At one point, we found ourselves talking to Jordan Scott, one of the poets who would be participating in the festival the next day.  Jordan Scott’s most recent work, Blert, a poetic exploration of his experience with stuttering, has been widely acclaimed.  Luckily, we didn’t figure that out until we had been talking to him for a while…otherwise we might have been a little star struck!  He was genuinely interested in what we had to say about our own experiences with poetry.  He urged us to self-published, saying he started out by publishing a chapbook and giving it to everyone he knew.  He talked to me and Kate for a large portion of the reception.  I was so grateful to have an opportunity to pick his brain.  I keep reminding myself that someday, if I’m ever in the same position, I want to be the person who talks to the interns.  By means of Jordan Scott, we were also introduced to poet Stephen Collis, who has experienced much acclaim over his own poetry as well as being involved in the movement of conceptual poetry.  He, too, urged us to self-publish, remembering the day when Jordan Scott, then a student of his, came to his office to talk about that very idea.  We also spent a lot of time talking to a woman named Brenda, who had been chatting with Stephen Collis.  She was hosting a poet who was participating in the festival who had flown in from Belgium.  Brenda was also genuinely interested in what we had to say, leaving us with her e-mail in order to stay in touch after the festival.  Later, I looked up her name (Brenda Iijima) and discovered that she’s a widely published poet herself!

We left the reception with our heads spinning, giddy with nerdy excitement and a fierce new resolve to publish our own chapbooks.  I can honestly say I hadn’t had such a life-changing day in a long, long time.  Kate and I sat down to dinner at Restivo, the tiny Italian restaurant upon which my mom and I had stumbled when we were in New York for my interviews.  We continued our conversation over food that was just as exquisite as I remembered (later, Kate told me “I knew you weren’t joking about being a sugar-lover when you described your pasta as ‘so good it was like dessert’”).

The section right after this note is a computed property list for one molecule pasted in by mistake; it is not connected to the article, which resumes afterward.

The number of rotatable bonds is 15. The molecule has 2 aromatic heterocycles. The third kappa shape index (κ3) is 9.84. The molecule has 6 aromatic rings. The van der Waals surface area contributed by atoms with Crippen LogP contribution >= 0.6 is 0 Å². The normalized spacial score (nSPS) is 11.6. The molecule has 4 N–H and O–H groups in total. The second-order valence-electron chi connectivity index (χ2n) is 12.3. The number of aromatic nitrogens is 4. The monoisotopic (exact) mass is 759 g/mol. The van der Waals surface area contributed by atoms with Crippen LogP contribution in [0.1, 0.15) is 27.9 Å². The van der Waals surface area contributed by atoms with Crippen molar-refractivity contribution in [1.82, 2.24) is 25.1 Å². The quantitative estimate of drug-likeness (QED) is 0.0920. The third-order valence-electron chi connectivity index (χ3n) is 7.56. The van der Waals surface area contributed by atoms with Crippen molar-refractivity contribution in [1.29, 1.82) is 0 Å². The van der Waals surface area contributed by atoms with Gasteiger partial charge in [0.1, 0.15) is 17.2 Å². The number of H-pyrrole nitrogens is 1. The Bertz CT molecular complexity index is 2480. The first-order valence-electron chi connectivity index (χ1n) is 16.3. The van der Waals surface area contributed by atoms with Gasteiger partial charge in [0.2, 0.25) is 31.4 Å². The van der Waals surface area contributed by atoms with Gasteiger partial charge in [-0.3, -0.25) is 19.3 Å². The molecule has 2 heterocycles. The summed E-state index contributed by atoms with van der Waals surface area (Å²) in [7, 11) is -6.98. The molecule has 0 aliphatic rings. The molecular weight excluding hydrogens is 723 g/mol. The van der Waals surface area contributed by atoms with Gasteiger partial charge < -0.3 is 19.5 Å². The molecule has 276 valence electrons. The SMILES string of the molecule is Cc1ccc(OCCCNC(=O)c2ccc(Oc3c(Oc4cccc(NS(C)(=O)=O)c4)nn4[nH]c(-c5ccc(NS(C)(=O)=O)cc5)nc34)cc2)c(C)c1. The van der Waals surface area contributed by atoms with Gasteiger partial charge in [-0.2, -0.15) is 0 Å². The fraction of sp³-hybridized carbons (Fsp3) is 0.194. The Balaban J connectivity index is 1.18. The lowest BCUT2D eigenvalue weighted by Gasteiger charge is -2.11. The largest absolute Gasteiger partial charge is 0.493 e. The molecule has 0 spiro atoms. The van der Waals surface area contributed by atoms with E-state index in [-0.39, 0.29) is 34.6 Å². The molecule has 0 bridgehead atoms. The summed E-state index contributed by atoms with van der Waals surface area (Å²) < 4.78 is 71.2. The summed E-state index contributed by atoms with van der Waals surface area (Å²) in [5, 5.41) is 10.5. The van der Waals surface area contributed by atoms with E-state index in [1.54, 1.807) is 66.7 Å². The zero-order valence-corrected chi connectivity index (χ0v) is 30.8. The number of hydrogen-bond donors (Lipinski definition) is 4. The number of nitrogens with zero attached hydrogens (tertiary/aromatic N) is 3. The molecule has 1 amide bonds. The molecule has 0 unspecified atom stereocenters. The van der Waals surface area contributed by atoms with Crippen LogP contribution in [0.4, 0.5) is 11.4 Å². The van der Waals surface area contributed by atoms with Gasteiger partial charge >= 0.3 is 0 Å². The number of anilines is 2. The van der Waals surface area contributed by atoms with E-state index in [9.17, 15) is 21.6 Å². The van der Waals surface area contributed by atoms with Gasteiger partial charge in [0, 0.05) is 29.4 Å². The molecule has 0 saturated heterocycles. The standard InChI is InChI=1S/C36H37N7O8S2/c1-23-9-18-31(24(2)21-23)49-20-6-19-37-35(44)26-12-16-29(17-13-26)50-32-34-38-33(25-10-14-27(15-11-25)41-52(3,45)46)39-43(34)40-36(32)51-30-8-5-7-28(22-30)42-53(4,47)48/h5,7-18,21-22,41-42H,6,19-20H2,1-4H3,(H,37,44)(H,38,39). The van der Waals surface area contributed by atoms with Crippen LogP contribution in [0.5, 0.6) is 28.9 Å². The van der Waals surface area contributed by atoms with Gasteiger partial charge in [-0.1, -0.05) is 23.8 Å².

The second day of the festival (Sunday) was just as mind-blowing as the first, only this time Kate and I were allowed to attend all of the goings-on because there was a surplus of interns.  Once again, we played host to the reception and were able to chat with the poets and other guests.  Christian Bök, author of Canada’s best-selling (as in best selling of all time) book Eunoia, told me he really liked my outfit, it really looked nice on me (?).  I have more thoughts and comments on this that are perhaps too snarky and inappropriate for a public post.  So, facebook me for further discussion.

Needless to say, I slept like the dead after all that.  I haven’t been doing anything too physically strenuous (considering I haven’t been to the gym since Tuesday.  Half marathon training begins in ernest…tomorrow…), but the days have been long, emotionally exhausting, intellectually exciting, and visually over-stimulating.  Therefore, I slept until 11:00 am this morning (Monday, January 24th).  My day proceeded casually.  I headed down towards Poets House, where I knew there was a decently-sized Barnes and Noble that I could find easily.  I stopped at a little café to warm up (apparently today was the record coldest day in New York since 2005), and ate a fantastic open-face sandwich with this crazy spicy mustard that, in my world, it was adventurous to try.  When I was finished, I carted myself on over to Barnes and Noble and wandered around looking at books.  I found a fantastic Norton Anthology of criticism that probably weighs more than I do, but talked myself out of buying it.  I ended up with a few short non-fictions books on subjects that interested me.  I also grabbed a new, bigger moleskine for writing purposes…the little tiny ones tend to yield little tiny poems that I don’t love.  Finally, I bought some magazines to read and eventually use for found poetry.

Overall, today was a chill day.  Okay, literally a very very chill(y) day.  I just attended a faculty seminar with a poet and art critic named Frances Richard.  Turns out one of her chapbooks was published by none other than Brenda Iijima, at Portable Press!  It’s truly a small world…I’m reminded of that even in this gigantic city.

This weekend was definitely a turning point in my life and my career.  I can’t exactly put my finger on it, but it’s like something (or someone) inside me finally breathed out after having held its breath for weeks.